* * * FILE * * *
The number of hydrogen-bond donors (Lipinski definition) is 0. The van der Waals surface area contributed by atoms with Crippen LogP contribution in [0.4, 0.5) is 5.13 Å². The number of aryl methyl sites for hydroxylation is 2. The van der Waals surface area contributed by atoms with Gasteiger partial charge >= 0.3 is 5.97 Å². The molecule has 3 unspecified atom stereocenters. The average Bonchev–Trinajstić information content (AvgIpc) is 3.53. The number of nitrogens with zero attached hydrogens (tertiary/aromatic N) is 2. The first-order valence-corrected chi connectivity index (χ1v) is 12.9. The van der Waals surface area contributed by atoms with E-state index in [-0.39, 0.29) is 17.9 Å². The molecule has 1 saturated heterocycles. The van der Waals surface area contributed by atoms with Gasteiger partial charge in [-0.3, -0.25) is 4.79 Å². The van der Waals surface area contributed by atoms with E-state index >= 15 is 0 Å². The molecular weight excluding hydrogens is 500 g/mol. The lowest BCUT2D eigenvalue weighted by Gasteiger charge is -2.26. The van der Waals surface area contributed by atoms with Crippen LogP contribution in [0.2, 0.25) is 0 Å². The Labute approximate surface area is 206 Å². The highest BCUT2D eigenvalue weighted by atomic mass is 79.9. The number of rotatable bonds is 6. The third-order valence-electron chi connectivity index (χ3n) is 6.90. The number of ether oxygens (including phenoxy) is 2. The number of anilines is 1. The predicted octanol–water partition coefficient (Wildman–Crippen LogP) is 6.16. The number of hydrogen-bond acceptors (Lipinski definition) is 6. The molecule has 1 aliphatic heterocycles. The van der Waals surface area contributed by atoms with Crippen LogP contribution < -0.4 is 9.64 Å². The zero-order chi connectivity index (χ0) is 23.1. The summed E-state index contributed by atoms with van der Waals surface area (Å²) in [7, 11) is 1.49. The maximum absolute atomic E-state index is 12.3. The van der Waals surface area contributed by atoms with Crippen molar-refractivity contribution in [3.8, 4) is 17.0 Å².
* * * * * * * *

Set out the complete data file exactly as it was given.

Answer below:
The number of hydrogen-bond donors (Lipinski definition) is 0. The van der Waals surface area contributed by atoms with Crippen LogP contribution in [0.4, 0.5) is 5.13 Å². The number of aryl methyl sites for hydroxylation is 2. The van der Waals surface area contributed by atoms with Gasteiger partial charge >= 0.3 is 5.97 Å². The molecule has 3 unspecified atom stereocenters. The average Bonchev–Trinajstić information content (AvgIpc) is 3.53. The number of nitrogens with zero attached hydrogens (tertiary/aromatic N) is 2. The first-order valence-corrected chi connectivity index (χ1v) is 12.9. The van der Waals surface area contributed by atoms with E-state index in [-0.39, 0.29) is 17.9 Å². The molecule has 1 saturated heterocycles. The van der Waals surface area contributed by atoms with Gasteiger partial charge in [-0.3, -0.25) is 4.79 Å². The van der Waals surface area contributed by atoms with E-state index >= 15 is 0 Å². The molecular weight excluding hydrogens is 500 g/mol. The lowest BCUT2D eigenvalue weighted by Gasteiger charge is -2.26. The van der Waals surface area contributed by atoms with Crippen LogP contribution in [0.2, 0.25) is 0 Å². The Labute approximate surface area is 206 Å². The highest BCUT2D eigenvalue weighted by atomic mass is 79.9. The number of rotatable bonds is 6. The third-order valence-electron chi connectivity index (χ3n) is 6.90. The number of ether oxygens (including phenoxy) is 2. The number of anilines is 1. The predicted octanol–water partition coefficient (Wildman–Crippen LogP) is 6.16. The number of hydrogen-bond acceptors (Lipinski definition) is 6. The molecule has 1 aliphatic heterocycles. The van der Waals surface area contributed by atoms with Crippen LogP contribution < -0.4 is 9.64 Å². The zero-order chi connectivity index (χ0) is 23.1. The summed E-state index contributed by atoms with van der Waals surface area (Å²) in [7, 11) is 1.49. The maximum absolute atomic E-state index is 12.3. The van der Waals surface area contributed by atoms with Crippen molar-refractivity contribution in [3.8, 4) is 17.0 Å².